Posted by on Dec 30, 2013 in DGP Member Interviews |

Julie Shean - Technical Architect

An accomplished PhD educated Digital Asset Manager working in the museum space, Shean has over a decade of experience with multiple enterprise DAM systems.

What companies/organizations have you worked for as a DAM professional? What was your role at each?

I have been in museum IT for more than a decade and have been involved in the implementation and maintenance of three different digital asset management software products. At the Frick Collection, we started with a workgroup version of Canto Cumulus and subsequently migrated to a larger Xinet installation.

We had originally implemented digital asset management software to help catalog and deliver thousands of images produced for a succession of grant-funded art image projects (AMICO, ARTstor, NEH), but soon realized the benefits of DAM systems for these and other media assets as part of a larger preservation and archival strategy.

Currently, I am employed as a technical architect in the collections information services group at the Metropolitan Museum of Art where I support a very well-integrated implementation of HP MediaBin. Before working with DAM systems, I already had a solid background in database development and administration and art image metadata standards. My technology areas of interest include database administration, web application development, and systems integration in general.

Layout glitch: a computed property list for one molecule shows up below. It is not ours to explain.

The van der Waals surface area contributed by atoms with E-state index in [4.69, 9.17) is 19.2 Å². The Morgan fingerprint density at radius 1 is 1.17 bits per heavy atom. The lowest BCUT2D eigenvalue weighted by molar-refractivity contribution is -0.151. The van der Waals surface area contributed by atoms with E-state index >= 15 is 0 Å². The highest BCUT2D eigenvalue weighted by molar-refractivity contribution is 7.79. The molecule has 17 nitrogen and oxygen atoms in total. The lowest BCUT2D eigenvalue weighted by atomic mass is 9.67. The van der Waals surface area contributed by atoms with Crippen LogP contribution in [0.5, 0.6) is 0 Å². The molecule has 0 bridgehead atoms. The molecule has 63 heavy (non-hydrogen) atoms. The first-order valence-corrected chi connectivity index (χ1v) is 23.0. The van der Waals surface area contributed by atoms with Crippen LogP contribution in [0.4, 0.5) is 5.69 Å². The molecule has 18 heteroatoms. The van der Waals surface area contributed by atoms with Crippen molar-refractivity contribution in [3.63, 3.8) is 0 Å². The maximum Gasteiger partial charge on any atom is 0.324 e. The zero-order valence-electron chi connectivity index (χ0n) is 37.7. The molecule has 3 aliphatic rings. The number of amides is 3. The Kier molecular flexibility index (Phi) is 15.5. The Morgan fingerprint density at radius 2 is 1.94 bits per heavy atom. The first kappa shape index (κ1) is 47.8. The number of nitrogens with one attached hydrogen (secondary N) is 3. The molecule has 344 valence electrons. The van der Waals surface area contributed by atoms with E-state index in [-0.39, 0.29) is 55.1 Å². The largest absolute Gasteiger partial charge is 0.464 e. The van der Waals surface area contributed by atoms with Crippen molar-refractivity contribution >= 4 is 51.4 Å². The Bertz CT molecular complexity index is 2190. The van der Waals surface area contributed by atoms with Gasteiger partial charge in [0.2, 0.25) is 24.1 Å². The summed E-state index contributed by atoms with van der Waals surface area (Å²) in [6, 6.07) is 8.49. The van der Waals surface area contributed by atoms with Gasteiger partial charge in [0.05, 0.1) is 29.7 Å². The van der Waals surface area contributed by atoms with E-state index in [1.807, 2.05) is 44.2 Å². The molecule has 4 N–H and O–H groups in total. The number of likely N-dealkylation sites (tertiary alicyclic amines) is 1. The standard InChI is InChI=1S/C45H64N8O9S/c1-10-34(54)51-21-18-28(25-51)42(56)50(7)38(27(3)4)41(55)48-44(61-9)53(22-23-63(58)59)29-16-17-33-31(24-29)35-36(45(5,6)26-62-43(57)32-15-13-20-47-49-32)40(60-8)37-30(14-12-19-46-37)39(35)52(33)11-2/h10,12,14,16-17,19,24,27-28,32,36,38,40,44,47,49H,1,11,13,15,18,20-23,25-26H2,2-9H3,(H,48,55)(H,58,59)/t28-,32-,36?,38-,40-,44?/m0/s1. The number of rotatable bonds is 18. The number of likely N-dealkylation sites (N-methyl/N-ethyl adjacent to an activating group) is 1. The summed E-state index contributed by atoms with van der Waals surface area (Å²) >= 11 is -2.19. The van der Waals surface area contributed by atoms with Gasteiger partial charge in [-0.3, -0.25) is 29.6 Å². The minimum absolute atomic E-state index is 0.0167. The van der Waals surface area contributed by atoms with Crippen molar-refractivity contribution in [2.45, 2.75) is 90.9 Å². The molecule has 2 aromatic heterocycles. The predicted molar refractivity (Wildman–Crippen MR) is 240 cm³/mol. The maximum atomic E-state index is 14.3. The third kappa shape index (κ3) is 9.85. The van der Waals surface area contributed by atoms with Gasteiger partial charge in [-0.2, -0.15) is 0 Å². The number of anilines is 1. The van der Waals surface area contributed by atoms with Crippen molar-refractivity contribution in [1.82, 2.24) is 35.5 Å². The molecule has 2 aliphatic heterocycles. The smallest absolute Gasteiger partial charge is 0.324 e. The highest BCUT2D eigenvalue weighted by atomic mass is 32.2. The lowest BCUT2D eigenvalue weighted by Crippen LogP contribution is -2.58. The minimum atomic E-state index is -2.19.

How did you learn DAM? Any recommended sources?

I learned out of necessity during a succession of intense digital image creation and delivery projects. For someone just starting out (or anyone working with DAM systems already) I highly recommend David Diamond’s DAM Survival Guide.

What’s the most important thing for someone new to DAM to understand about DAM?

I think it’s most helpful to see these systems as part of a larger technology ecosystem. DAM systems will not replace existing web content management platforms, asset creation tools, or object or product information catalog databases. Their importance would seem to depend upon how intensely assets need to be reused by people across an organization.

Actually, in that way, I can see many analogies between DAM systems administration and database administration more generally. In each case, your daily concerns depend on the kind of data being stored, the quantity of data being stored, and the access requirements of the business. I am sure that a DAM system software implementation at a broadcasting organization would look a lot different than the same software in use at an art museum.

What is your vision for DAM? What will it look like in 5 years?

I would like to see vendors (or at least their integrators) work harder to speak to constituents in the museum and library space. We often feel like the outsiders, even though it’s obvious that we have plenty of interesting visual material and, increasingly, more and more audio and video assets related to our cultural artifacts.

For example, many museums collect born-digital art.  As consumers of software, we are notoriously reluctant to leave our enterprise systems and we have well-defined descriptive metadata taxonomies. It would seem a great opportunity for a service provider to establish some standards that could be shared across the industry. We have some very specialized requirements—most significantly, the mandate to preserve and facilitate access to our shared cultural history.

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